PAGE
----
At Thursday’s budget hearings for the city of New Orleans, debate continued to swirl around the ultimate cost of the federal consent decree outlining reforms at Orleans Parish Prison.

Orleans Parish Sheriff’s Office

$28.7 millionCity’s 2014 proposed budget$41.4 millionRequested by sheriff for 2014

Sheriff Marlin Gusman’s proposed 2014 budget of $41.4 million includes $11.2 million to implement the required changes. But an expert on prison reform and financing delivered a report Thursday arguing that Gusman could reduce the cost of the consent decree by $5 million.

David Eichenthal of Public Financial Management said the company’s report, “Impact of Consent Decree on Orleans Parish Prison FY 2014 Budget,” shows that the most important factor in cutting the cost of the consent decree is to reduce the prison population. That would save money throughout the operation, including food, medical care and personnel.

The current prison population is about 2,300, down from 2,600 two years ago. The new prison building will have beds for 1,438 inmates.

Eichenthal said Gusman’s budget currently falls short by $7.3 million because of the decree, but if changes outlined in the report were implemented, the gap — the net annual cost of the consent decree — would be reduced to $2.05 million.

Other estimates for the cost of the consent decree have ranged from $7 million to $22.5 million annually.

Though Gusman has asked for $41.4 million next year — and he projects expenses of many millions more — the Landrieu administration has proposed $28.7 million, a slight bump from this year’s $28.3 million.*

Other measures recommended by Eichenthal’s report:

  • Support for Gusman’s plan to hire 135 more deputies over the next 18 months, which would reduce overtime

  • Consolidating administrative services, such as vehicle repair, with other city departments

  • Using city attorneys rather than hiring outside firms

Gusman took issue with the report, saying the averages used to calculate spending on prisoners ignored many of the special circumstances that drive up costs. For example, the law requires inmates under 21 and under 17 to be separated from the general population. That increases housing costs.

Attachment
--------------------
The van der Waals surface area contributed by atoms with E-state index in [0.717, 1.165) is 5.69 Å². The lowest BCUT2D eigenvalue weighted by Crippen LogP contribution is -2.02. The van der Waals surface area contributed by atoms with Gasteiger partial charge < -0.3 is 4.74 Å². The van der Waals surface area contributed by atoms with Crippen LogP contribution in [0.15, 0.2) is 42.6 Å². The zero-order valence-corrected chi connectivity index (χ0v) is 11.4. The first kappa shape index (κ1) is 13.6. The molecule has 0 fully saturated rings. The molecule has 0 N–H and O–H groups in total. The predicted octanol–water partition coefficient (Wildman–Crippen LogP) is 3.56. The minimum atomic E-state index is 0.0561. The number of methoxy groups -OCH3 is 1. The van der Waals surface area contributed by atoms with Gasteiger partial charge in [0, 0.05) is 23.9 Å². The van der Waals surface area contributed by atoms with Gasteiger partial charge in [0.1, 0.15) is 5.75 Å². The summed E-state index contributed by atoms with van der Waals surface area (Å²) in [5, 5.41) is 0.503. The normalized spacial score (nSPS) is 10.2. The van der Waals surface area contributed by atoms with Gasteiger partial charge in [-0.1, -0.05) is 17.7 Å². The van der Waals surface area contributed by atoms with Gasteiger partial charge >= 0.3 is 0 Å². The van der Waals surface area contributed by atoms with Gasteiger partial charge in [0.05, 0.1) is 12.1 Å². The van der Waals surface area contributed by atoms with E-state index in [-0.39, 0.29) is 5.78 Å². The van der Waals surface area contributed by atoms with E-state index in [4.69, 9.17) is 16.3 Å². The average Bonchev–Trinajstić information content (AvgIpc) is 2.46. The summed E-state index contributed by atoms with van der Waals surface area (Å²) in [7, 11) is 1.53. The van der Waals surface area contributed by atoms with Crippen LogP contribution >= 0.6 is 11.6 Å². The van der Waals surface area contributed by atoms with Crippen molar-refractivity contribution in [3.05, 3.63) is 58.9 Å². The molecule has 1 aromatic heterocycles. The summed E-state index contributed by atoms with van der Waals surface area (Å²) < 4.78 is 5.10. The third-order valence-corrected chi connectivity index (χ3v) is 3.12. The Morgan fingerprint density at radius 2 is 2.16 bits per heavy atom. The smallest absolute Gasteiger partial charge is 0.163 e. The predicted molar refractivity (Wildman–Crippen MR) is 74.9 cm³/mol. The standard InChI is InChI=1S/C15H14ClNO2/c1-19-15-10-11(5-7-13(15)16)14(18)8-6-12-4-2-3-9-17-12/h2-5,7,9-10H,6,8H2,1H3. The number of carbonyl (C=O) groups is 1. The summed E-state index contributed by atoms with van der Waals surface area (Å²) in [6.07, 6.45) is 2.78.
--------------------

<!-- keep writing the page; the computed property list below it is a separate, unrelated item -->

Gusman also defended using contract lawyers who bill by the hour, rather than seeking legal help from the City Attorney’s office. Councilwoman Susan Guidry noted the sheriff has budgeted legal expenses of $780,000 next year, which Gusman said was down from this year.

Guidry wasn’t impressed. “That means you would be paying a law firm $2,000 a day for 365 days,” she said.

Gusman said he hires outside firms because they handle cases of highly specialized law. The city attorney later disagreed with that claim.

Gusman’s office has paid a flat fee to Usry, Weeks & Matthews of $780,000 a year, regardless of how much work was done; he said Thursday that he had ended the flat-fee arrangement, according to The New Orleans Advocate.

Law Department

$6.91 million2013 adopted budget$6.46 million2014 proposed budget

City Attorney Sharonda Williams said her office has asked for $447,777 less than 2013 because it had gotten more efficient in approving city contracts and was getting more collections from traffic and municipal court cases. She expects that trend to continue.

The council had little but praise for the work of the office, especially its crackdown on violations of alcoholic beverage licenses — primarily noisy bars that were disrupting neighborhoods.

Parks and Parkways

$6.14 million2013 adopted budget$7.97 million2014 proposed budget

Parks and Parkway Director Ann Macdonald said a $900,000 increase in her office’s budget is necessary for her staff to continue to mow 2,000 acres of grass and trim 500,000 trees. (That increase is based on the amended budget of $7.07 million.)

Council members also praised her department, saying it has a small budget for the amount of work that must be done.

Budget hearings continue Friday.

*Correction: This story originally misstated the Sheriff’s Office budget for 2013. (Nov. 12, 2013)

Bob Marshall

From 2013 to 2017, Bob Marshall covered environmental issues for The Lens, with a special focus on coastal restoration and wetlands. While at The Times-Picayune, his work chronicling the people, stories...